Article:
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Journal Article

Brassinosteroids influence arabidopsis hypocotyl graviresponses through changes in mannans and cellulose


Ruprecht,  Colin
Fabian Pfrengle, Biomolekulare Systeme, Max Planck Institute of Colloids and Interfaces, Max Planck Society;

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Somssich, M., Vandenbussche, F., Ivakov, A., Funke, N., Ruprecht, C., Vissenberg, K., et al. (2021). Brassinosteroids influence arabidopsis hypocotyl graviresponses through changes in mannans and cellulose. Plant and Cell Physiology, 62(4), 678-692. doi:10.1093/pcp/pcab024.

Cite as: https://hdl.handle.net/21.11116/0000-0009-4C3C-0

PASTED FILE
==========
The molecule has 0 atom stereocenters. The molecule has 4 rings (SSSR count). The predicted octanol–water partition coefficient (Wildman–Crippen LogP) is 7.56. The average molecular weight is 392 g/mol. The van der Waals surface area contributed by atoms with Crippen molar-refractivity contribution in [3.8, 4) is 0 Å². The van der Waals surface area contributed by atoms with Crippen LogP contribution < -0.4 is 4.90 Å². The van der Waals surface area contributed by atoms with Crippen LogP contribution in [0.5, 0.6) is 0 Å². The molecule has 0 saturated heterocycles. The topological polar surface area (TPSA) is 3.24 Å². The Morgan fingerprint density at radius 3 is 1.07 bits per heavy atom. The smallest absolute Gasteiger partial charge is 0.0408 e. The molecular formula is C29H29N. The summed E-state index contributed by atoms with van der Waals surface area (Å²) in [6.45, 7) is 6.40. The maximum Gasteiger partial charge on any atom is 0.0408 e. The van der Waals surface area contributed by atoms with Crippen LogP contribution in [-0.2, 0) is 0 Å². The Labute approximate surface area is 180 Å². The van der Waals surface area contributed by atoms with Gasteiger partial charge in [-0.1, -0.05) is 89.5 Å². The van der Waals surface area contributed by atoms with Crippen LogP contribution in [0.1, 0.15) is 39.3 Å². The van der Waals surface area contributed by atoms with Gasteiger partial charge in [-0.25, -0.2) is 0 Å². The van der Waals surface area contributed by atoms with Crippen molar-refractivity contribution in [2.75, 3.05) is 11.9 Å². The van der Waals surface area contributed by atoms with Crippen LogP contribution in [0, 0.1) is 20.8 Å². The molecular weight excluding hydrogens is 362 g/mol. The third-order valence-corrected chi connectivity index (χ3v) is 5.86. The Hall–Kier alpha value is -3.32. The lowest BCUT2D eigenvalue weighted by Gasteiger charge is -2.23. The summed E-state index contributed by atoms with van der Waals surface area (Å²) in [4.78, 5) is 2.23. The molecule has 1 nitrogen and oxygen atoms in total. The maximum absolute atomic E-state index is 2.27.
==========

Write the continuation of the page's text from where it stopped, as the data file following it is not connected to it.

The force of gravity is a constant environmental factor. Plant shoots respond to gravity through negative gravitropism and gravity resistance. These responses are essential for plants to direct the growth of aerial organs away from the soil surface after germination and to keep an upright posture above ground. We took advantage of the effect of brassinosteroids (BRs) on the two types of graviresponses in Arabidopsis thaliana hypocotyls to disentangle functions of cell wall polymers during etiolated shoot growth. The ability of etiolated Arabidopsis seedlings to grow upward was suppressed in the presence of 24-epibrassinolide (EBL) but enhanced in the presence of brassinazole (BRZ), an inhibitor of BR biosynthesis. These effects were accompanied by changes in cell wall mechanics and composition. Cell wall biochemical analyses, confocal microscopy of the cellulose-specific pontamine S4B dye and cellular growth analyses revealed that the EBL and BRZ treatments correlated with changes in cellulose fibre organization, cell expansion at the hypocotyl base and mannan content. Indeed, a longitudinal reorientation of cellulose fibres and growth inhibition at the base of hypocotyls supported their upright posture whereas the presence of mannans reduced gravitropic bending. The negative effect of mannans on gravitropism is a new function for this class of hemicelluloses. We also found that EBL interferes with upright growth of hypocotyls through their uneven thickening at the base.